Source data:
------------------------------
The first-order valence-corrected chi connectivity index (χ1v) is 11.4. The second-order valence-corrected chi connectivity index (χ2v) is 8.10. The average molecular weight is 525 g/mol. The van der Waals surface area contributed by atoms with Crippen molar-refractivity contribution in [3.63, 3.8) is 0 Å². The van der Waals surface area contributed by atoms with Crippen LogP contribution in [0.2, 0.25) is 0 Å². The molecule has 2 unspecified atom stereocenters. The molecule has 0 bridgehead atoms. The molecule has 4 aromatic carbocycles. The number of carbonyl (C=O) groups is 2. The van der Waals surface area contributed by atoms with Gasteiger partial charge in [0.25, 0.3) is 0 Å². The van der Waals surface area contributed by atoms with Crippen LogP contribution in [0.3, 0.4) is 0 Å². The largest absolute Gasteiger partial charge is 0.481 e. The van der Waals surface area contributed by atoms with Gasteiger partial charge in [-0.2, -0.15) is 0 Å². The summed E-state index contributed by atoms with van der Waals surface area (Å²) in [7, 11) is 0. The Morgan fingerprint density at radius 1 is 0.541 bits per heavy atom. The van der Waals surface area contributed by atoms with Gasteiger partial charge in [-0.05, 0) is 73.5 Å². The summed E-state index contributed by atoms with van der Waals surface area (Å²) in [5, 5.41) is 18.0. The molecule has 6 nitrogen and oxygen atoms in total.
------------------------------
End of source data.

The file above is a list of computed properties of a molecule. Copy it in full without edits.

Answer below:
The first-order valence-corrected chi connectivity index (χ1v) is 11.4. The second-order valence-corrected chi connectivity index (χ2v) is 8.10. The average molecular weight is 525 g/mol. The van der Waals surface area contributed by atoms with Crippen molar-refractivity contribution in [3.63, 3.8) is 0 Å². The van der Waals surface area contributed by atoms with Crippen LogP contribution in [0.2, 0.25) is 0 Å². The molecule has 2 unspecified atom stereocenters. The molecule has 0 bridgehead atoms. The molecule has 4 aromatic carbocycles. The number of carbonyl (C=O) groups is 2. The van der Waals surface area contributed by atoms with Gasteiger partial charge in [0.25, 0.3) is 0 Å². The van der Waals surface area contributed by atoms with Crippen LogP contribution in [0.3, 0.4) is 0 Å². The largest absolute Gasteiger partial charge is 0.481 e. The van der Waals surface area contributed by atoms with Gasteiger partial charge in [-0.2, -0.15) is 0 Å². The summed E-state index contributed by atoms with van der Waals surface area (Å²) in [7, 11) is 0. The Morgan fingerprint density at radius 1 is 0.541 bits per heavy atom. The van der Waals surface area contributed by atoms with Gasteiger partial charge in [-0.05, 0) is 73.5 Å². The summed E-state index contributed by atoms with van der Waals surface area (Å²) in [5, 5.41) is 18.0. The molecule has 6 nitrogen and oxygen atoms in total.